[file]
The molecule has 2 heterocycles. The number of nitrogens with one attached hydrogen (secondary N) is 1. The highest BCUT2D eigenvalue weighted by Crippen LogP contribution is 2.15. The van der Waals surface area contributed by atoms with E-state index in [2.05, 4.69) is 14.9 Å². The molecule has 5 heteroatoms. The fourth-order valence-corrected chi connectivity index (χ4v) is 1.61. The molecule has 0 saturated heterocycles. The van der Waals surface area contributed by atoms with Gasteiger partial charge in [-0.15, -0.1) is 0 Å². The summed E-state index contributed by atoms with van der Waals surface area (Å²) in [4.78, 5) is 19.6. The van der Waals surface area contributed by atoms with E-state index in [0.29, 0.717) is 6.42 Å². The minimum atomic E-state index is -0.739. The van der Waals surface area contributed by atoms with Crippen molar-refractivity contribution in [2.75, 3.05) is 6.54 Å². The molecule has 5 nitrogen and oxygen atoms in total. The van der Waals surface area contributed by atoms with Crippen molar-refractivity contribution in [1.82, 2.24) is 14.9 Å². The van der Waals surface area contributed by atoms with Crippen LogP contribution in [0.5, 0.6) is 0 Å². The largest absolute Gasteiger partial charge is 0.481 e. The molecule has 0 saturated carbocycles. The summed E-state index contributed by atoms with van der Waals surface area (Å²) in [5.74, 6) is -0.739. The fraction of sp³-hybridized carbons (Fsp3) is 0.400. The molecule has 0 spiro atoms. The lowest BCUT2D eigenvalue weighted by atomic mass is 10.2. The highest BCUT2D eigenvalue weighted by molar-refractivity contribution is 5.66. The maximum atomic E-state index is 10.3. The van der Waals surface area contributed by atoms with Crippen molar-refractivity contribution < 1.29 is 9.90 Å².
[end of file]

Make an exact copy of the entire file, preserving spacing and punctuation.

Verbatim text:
The molecule has 2 heterocycles. The number of nitrogens with one attached hydrogen (secondary N) is 1. The highest BCUT2D eigenvalue weighted by Crippen LogP contribution is 2.15. The van der Waals surface area contributed by atoms with E-state index in [2.05, 4.69) is 14.9 Å². The molecule has 5 heteroatoms. The fourth-order valence-corrected chi connectivity index (χ4v) is 1.61. The molecule has 0 saturated heterocycles. The van der Waals surface area contributed by atoms with Gasteiger partial charge in [-0.15, -0.1) is 0 Å². The summed E-state index contributed by atoms with van der Waals surface area (Å²) in [4.78, 5) is 19.6. The van der Waals surface area contributed by atoms with E-state index in [0.29, 0.717) is 6.42 Å². The minimum atomic E-state index is -0.739. The van der Waals surface area contributed by atoms with Crippen molar-refractivity contribution in [2.75, 3.05) is 6.54 Å². The molecule has 5 nitrogen and oxygen atoms in total. The van der Waals surface area contributed by atoms with Crippen molar-refractivity contribution in [1.82, 2.24) is 14.9 Å². The van der Waals surface area contributed by atoms with Crippen LogP contribution in [0.5, 0.6) is 0 Å². The largest absolute Gasteiger partial charge is 0.481 e. The molecule has 0 saturated carbocycles. The summed E-state index contributed by atoms with van der Waals surface area (Å²) in [5.74, 6) is -0.739. The fraction of sp³-hybridized carbons (Fsp3) is 0.400. The molecule has 0 spiro atoms. The lowest BCUT2D eigenvalue weighted by atomic mass is 10.2. The highest BCUT2D eigenvalue weighted by molar-refractivity contribution is 5.66. The maximum atomic E-state index is 10.3. The van der Waals surface area contributed by atoms with Crippen molar-refractivity contribution < 1.29 is 9.90 Å².